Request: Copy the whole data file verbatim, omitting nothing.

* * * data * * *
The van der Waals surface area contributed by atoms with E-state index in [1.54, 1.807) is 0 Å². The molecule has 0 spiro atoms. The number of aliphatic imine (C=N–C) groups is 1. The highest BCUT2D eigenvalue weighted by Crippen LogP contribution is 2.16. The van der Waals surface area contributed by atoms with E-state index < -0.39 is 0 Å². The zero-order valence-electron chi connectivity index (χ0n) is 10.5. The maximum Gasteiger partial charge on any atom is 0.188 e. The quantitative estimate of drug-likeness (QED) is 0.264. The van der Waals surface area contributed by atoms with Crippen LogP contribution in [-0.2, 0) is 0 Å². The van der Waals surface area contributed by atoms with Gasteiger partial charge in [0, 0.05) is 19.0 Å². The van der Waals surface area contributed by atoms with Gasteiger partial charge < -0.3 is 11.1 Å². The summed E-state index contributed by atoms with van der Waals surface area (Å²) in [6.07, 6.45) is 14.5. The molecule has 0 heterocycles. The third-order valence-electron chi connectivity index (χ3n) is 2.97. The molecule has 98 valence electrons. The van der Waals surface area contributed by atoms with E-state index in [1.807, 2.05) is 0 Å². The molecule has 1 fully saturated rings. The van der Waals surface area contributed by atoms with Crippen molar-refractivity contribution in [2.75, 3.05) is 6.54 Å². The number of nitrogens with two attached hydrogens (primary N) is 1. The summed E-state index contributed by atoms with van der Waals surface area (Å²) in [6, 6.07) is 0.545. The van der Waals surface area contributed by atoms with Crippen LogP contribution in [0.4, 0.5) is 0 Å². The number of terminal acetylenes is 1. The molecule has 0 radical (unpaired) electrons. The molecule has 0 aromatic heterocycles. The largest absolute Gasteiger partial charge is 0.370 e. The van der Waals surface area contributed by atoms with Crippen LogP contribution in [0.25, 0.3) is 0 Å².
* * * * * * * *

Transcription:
The van der Waals surface area contributed by atoms with E-state index in [1.54, 1.807) is 0 Å². The molecule has 0 spiro atoms. The number of aliphatic imine (C=N–C) groups is 1. The highest BCUT2D eigenvalue weighted by Crippen LogP contribution is 2.16. The van der Waals surface area contributed by atoms with E-state index < -0.39 is 0 Å². The zero-order valence-electron chi connectivity index (χ0n) is 10.5. The maximum Gasteiger partial charge on any atom is 0.188 e. The quantitative estimate of drug-likeness (QED) is 0.264. The van der Waals surface area contributed by atoms with Crippen LogP contribution in [-0.2, 0) is 0 Å². The van der Waals surface area contributed by atoms with Gasteiger partial charge in [0, 0.05) is 19.0 Å². The van der Waals surface area contributed by atoms with Gasteiger partial charge < -0.3 is 11.1 Å². The summed E-state index contributed by atoms with van der Waals surface area (Å²) in [6.07, 6.45) is 14.5. The molecule has 0 heterocycles. The third-order valence-electron chi connectivity index (χ3n) is 2.97. The molecule has 98 valence electrons. The van der Waals surface area contributed by atoms with E-state index in [1.807, 2.05) is 0 Å². The molecule has 1 fully saturated rings. The van der Waals surface area contributed by atoms with Crippen molar-refractivity contribution in [2.75, 3.05) is 6.54 Å². The number of nitrogens with two attached hydrogens (primary N) is 1. The summed E-state index contributed by atoms with van der Waals surface area (Å²) in [6, 6.07) is 0.545. The van der Waals surface area contributed by atoms with Crippen LogP contribution in [0.4, 0.5) is 0 Å². The number of terminal acetylenes is 1. The molecule has 0 radical (unpaired) electrons. The molecule has 0 aromatic heterocycles. The largest absolute Gasteiger partial charge is 0.370 e. The van der Waals surface area contributed by atoms with Crippen LogP contribution in [0.25, 0.3) is 0 Å².